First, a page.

News Stories, 28 October 2009
GENEVA, October 28 (UNHCR) – Football is in Bjorn Heidenstrom's blood. He used to play professionally in his native Norway and in the United Kingdom. The 41-year-old marketing and media manager for Norwegian Premier League team Valerenga is also a humanitarian. Earlier this year, he set out by bicycle from Norway en route for South Africa, which he plans to reach in time for next June's 2010 World Cup. Heidenstrom will be raising awareness about refugees as well as collecting signed football shirts from professional and amateur clubs in the countries along his route. These will be used to make the world's largest football shirt, which will be displayed in South Africa. Earlier this week, he paid an impromptu visit to the Geneva headquarters of the UN refugee agency. Before heading off to his next stop, Lyon in France, Heidenstrom talked about his grand bike tour to UNHCR's Haude Morel, Jeremy Bogen and Leo Dobbs: Excerpts from the interview:
The most focused thing in my brain was refugees, it's very easy to absorb. Many of them lost kids, I have kids; many of them lost their parents, I'm a parent. Photographs I see make it so easy for me to take it in and say, "Hey, that's the most important thing in the world where I can help bring some change and spread some awareness." Also, my kids are in school and they come to me and say, "Hey, refugees, Daddy."
How did you come up with the ideas for a bike ride and football shirts?
In my first job as marketing manager at a premier league club, we got a lot of sponsors' money, bought four players and then the money was gone. That was fun. But then a very good friend told me how I could use the football arena, the football family, to spread values or to change mindsets about values.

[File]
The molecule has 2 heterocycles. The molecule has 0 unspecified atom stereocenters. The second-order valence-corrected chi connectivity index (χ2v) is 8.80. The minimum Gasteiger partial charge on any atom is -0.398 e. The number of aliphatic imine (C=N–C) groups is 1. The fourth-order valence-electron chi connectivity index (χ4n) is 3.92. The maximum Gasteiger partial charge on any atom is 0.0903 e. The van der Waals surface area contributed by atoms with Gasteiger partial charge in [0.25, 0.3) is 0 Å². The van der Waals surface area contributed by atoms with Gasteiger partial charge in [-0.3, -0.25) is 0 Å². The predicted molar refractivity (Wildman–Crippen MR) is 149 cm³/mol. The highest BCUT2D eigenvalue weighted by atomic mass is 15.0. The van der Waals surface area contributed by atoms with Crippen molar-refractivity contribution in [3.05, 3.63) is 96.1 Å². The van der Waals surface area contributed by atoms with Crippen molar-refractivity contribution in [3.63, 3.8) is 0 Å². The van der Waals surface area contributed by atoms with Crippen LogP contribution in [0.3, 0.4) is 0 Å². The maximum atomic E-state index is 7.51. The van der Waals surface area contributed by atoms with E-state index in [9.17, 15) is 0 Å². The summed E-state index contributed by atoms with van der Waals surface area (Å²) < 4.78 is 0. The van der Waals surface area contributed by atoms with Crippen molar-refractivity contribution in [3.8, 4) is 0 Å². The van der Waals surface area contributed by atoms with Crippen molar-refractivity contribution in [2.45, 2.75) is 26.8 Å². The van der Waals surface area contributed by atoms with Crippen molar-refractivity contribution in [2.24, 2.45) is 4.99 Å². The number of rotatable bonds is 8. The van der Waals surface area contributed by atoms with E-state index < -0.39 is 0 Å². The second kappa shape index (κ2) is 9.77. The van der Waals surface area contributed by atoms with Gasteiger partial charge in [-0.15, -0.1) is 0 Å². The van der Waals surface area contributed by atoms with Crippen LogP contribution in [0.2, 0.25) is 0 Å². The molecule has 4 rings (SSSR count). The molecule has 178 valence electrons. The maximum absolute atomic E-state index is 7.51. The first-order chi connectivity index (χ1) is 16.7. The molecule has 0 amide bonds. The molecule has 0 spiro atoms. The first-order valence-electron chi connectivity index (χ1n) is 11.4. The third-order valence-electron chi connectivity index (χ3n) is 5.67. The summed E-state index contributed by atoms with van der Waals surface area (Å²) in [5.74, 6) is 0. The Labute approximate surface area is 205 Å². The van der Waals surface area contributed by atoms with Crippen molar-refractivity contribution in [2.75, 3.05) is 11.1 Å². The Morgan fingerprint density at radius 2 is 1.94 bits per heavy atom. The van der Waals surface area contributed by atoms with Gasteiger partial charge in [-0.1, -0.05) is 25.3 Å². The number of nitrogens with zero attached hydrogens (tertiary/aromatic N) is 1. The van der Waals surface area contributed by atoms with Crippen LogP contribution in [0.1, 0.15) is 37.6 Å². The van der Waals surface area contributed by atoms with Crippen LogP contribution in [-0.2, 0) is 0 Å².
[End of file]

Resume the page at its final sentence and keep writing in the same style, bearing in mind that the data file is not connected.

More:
Then I started thinking of some cause to promote. In Norway, we have a big tradition of exploration and the best known adventurer of all is Fridtjof Nansen [the late polar explorer and first High Commissioner for Refugees].
One evening, I mused that the only place you could find grown-up lads, tattooed, crying together, singing together and hugging each other, was in a football stadium. They do it because they are tribe members and they follow a shirt with a logo on it, such as a red one for Liverpool, or a black-and-white one for Newcastle and so on. I thought, what if I take that symbol, those colours, that shirt and I sew it together with another shirt and another shirt and make the world's biggest football shirt? Then, what if I expose that shirt during the World Cup football tournament with 900 million people watching? That would be good exposure, bring a lot of attention to the symbol or cause. I thought of the football family standing together and thinking about refugees, caring about refugees, spreading awareness about refugees.
That's a good idea, I thought, so I called a friend on the South African World Cup Committee. And he says, "Yeah I like it, I am going to speak with the big guys in the committee." He came back and said: "They like it – what are you planning to do?"... I said "I'll cycle. I'll cycle through all of these football countries and collect football shirts from fans and players." I thought that a man on a bike, uniting the football fraternity to support this symbol [of the shirt] for the refugee cause will get a lot of media attention.
You started cycling on World Refugee Day. Tell us about your progress.